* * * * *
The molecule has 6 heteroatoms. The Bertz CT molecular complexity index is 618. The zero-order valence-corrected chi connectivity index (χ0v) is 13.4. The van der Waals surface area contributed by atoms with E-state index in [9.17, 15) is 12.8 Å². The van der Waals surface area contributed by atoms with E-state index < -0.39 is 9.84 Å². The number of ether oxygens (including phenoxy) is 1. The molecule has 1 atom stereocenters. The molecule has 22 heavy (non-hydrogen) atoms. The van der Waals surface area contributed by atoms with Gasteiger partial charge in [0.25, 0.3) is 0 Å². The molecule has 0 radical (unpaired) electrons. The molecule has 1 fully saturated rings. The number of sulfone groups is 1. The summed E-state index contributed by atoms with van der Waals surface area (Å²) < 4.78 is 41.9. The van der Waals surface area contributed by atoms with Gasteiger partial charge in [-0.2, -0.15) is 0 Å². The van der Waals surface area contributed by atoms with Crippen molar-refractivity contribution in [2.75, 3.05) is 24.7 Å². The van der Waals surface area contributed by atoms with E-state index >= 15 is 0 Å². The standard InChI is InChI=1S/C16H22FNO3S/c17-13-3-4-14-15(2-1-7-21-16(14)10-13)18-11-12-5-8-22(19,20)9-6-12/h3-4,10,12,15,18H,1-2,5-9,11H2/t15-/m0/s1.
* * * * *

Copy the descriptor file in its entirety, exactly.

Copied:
The molecule has 6 heteroatoms. The Bertz CT molecular complexity index is 618. The zero-order valence-corrected chi connectivity index (χ0v) is 13.4. The van der Waals surface area contributed by atoms with E-state index in [9.17, 15) is 12.8 Å². The van der Waals surface area contributed by atoms with E-state index < -0.39 is 9.84 Å². The number of ether oxygens (including phenoxy) is 1. The molecule has 1 atom stereocenters. The molecule has 22 heavy (non-hydrogen) atoms. The van der Waals surface area contributed by atoms with Gasteiger partial charge in [0.25, 0.3) is 0 Å². The molecule has 0 radical (unpaired) electrons. The molecule has 1 fully saturated rings. The number of sulfone groups is 1. The summed E-state index contributed by atoms with van der Waals surface area (Å²) < 4.78 is 41.9. The van der Waals surface area contributed by atoms with Gasteiger partial charge in [-0.2, -0.15) is 0 Å². The van der Waals surface area contributed by atoms with Crippen molar-refractivity contribution in [2.75, 3.05) is 24.7 Å². The van der Waals surface area contributed by atoms with E-state index >= 15 is 0 Å². The standard InChI is InChI=1S/C16H22FNO3S/c17-13-3-4-14-15(2-1-7-21-16(14)10-13)18-11-12-5-8-22(19,20)9-6-12/h3-4,10,12,15,18H,1-2,5-9,11H2/t15-/m0/s1.